Brightfield Microscopy Digital Image Gallery

Fern Spores

The reproduction of most ferns involves an alternation of sexual and asexual generations. Few people can recognize the fern, however, in its sexual form, which appears as a tiny kidney-shaped plant referred to as the gametophyte or prothallium. The asexual form, known as a sporophyte, is representative of the fern as it is most commonly known. Sporophyte ferns are capable of reproducing both by vegetative cloning and by the production and dispersion of spores, which usually form on the underside of the leaves in clusters of spore cases called sporangia or sori. Depending on species, sori may appear on all or only a fraction of the plantís leaves. When these structures dry out, they rupture, releasing the numerous spores they contain into the air where they may be carried by the wind to new locales for germination.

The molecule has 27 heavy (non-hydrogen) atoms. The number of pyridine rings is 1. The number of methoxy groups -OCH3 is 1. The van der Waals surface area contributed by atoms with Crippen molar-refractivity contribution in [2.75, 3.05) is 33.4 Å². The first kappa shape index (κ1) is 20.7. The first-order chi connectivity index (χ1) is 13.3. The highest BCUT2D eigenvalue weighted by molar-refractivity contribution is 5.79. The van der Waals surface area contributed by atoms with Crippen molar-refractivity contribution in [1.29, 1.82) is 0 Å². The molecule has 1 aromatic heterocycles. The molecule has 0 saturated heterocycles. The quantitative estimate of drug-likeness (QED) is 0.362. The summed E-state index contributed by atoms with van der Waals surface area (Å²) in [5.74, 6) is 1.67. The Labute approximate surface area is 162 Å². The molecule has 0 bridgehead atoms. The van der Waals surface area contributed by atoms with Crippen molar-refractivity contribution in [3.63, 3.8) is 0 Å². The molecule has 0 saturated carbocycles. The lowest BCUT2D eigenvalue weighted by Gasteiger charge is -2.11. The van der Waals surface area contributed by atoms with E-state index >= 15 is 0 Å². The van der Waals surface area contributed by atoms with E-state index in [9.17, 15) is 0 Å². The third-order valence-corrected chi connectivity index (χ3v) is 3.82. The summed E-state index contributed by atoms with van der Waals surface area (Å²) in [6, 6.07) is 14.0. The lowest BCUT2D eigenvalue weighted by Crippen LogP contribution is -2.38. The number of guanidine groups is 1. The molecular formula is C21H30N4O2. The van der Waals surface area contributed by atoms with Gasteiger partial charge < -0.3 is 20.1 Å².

© 1995-2019 by Michael W. Davidson and The Florida State University. All Rights Reserved. No images, graphics, software, scripts, or applets may be reproduced or used in any manner without permission from the copyright holders. Use of this website means you agree to all of the Legal Terms and Conditions set forth by the owners.
This website is maintained by our
Graphics & Web Programming Team
in collaboration with Optical Microscopy at the
National High Magnetic Field Laboratory.
Last modification: Tuesday, Nov 25, 2003 at 04:49 PM
Access Count Since November 25, 2003: 14106
Microscopes and digital imaging equipment provided by:
Visit the Olympus Microscopy Resource Center website. Visit the QImaging website.